China criticizes 'unfair' EU trade policy at WTO meeting

Industry News | | MIC Customs Solutions |

A WTO forum to discuss EU trade policy has opened with China's representative criticizing several aspects of the bloc's rules.

China has used a meeting of the World Trade Organization (WTO) in Geneva to criticize a series of trade measures implemented by the EU, claiming that they unfairly target Beijing and will have "serious ramifications" for global trade.

It came at the opening of a triennial trade forum to review the policies of the EU, which allows other WTO members to raise concerns, the South China Morning Post reports.

In his address, Chinese ambassador to the WTO Li Chenggang highlighted a new foreign subsidies act, investment screening and a critical minerals law as "unjustified and discriminatory", as well as criticizing new rules on subsidiaries and export controls.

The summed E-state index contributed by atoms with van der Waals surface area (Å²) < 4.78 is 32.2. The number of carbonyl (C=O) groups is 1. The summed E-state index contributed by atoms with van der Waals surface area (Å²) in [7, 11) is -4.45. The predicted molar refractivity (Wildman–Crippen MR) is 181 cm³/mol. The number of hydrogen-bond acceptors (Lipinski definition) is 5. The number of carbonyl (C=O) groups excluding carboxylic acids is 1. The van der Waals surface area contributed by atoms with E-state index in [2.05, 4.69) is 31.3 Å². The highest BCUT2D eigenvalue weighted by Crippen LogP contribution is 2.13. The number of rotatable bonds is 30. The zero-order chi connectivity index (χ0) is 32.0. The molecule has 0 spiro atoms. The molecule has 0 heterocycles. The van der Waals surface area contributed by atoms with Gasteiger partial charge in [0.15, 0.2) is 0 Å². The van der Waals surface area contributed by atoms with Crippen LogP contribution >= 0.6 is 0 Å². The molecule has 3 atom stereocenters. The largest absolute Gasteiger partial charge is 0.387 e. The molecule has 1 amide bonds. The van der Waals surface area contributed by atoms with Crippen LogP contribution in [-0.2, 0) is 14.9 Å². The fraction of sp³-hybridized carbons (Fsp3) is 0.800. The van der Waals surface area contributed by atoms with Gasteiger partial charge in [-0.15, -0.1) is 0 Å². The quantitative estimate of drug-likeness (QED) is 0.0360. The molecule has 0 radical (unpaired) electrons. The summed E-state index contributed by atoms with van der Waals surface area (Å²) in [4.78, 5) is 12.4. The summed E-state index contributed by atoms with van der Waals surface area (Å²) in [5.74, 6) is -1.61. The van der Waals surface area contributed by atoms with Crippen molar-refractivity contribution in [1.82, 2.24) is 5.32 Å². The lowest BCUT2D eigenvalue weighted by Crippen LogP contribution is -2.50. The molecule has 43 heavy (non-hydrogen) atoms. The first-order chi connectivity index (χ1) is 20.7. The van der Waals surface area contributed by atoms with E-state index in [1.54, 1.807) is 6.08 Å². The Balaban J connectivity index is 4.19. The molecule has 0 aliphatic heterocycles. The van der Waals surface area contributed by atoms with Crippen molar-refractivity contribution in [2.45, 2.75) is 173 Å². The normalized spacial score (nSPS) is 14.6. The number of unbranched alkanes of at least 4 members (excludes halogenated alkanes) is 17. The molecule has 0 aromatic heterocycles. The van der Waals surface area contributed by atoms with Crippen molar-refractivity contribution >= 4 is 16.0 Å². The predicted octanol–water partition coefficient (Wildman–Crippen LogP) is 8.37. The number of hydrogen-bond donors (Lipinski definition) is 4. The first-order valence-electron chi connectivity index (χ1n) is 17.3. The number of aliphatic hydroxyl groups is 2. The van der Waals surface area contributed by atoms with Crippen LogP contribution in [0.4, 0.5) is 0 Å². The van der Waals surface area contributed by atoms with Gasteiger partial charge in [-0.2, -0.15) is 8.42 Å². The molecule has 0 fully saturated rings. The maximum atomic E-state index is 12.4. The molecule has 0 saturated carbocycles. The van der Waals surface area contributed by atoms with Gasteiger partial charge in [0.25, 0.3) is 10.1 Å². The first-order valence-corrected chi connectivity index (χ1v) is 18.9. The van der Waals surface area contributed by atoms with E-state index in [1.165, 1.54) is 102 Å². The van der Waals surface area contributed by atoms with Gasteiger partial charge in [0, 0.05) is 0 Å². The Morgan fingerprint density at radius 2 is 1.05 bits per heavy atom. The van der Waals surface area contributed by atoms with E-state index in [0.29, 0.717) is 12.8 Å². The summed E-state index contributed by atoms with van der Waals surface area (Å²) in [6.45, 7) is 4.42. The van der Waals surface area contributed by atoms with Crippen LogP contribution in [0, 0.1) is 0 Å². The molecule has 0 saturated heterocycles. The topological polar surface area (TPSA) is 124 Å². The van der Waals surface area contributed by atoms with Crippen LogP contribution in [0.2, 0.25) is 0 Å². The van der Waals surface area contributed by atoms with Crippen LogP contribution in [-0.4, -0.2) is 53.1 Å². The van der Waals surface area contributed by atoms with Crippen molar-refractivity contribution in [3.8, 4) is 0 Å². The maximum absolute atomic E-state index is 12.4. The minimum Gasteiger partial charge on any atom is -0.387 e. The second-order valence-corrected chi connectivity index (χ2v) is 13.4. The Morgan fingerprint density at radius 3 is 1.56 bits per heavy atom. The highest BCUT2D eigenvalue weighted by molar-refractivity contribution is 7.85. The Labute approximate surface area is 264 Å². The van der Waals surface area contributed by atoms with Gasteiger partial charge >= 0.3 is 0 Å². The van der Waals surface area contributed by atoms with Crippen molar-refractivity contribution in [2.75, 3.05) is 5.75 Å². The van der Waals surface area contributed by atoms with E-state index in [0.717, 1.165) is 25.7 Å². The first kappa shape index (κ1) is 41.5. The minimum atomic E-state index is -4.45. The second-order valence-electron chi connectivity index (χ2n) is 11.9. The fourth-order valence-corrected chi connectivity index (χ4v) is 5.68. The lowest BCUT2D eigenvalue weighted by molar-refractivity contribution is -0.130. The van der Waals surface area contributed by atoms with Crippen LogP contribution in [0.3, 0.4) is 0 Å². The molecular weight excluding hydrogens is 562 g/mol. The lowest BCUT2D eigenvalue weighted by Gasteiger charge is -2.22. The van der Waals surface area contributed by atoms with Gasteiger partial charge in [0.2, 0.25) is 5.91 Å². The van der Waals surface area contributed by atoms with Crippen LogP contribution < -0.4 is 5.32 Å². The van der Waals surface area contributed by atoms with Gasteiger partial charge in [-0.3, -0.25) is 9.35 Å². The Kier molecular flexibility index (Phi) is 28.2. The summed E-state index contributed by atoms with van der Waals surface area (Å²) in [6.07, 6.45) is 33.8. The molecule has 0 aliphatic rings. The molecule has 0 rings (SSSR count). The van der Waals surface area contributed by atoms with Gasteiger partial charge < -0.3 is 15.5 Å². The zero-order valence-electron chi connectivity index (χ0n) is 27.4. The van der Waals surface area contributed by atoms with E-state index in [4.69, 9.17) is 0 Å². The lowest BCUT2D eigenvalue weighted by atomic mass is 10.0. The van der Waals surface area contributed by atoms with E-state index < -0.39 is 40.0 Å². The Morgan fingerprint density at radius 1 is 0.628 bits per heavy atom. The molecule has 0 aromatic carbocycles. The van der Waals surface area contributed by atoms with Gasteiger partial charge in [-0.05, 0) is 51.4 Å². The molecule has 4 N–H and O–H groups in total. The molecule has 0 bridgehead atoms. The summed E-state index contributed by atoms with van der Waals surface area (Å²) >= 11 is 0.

While none of these measures explicitly target China - and have been crafted to align with WTO rules - EU officials have acknowledged they are part of an effort to counter policies implemented by Beijing that the WTO is currently ill-equipped to address, the Morning Post noted. 

Mr Li also raised objections to the EU's net-zero efforts, which he said could restrict shipments of batteries and green energy technology from China to the bloc. He stated this goes "counter to the market principles and the basic rules" of the multilateral trading system.

Further steps are also expected to be taken when Brussels introduces a new economic security strategy later this month. This is said to include measures that will restrict EU investment in Chinese hi-tech sectors such as artificial intelligence and semiconductors.

China was not the only EU trading partner to raise concerns about some aspects of EU trade policy at the WTO forum. Simon Manley, the UK's representative at the event, while broadly positive about post-Brexit EU-UK arrangements, stated: "The UK and EU have mutual trade obligations under the TCA [Trade and Cooperation Agreement] and WTO. We must work together to avoid a subsidy race that could distort trade or negatively impact emerging sectors."

Meanwhile, the US' ambassador María Pagán criticized EU regulations that restrict access for US chemical makers, as well as protected geographical indications that prohibit US importers such as winemakers from using certain terms in their labeling.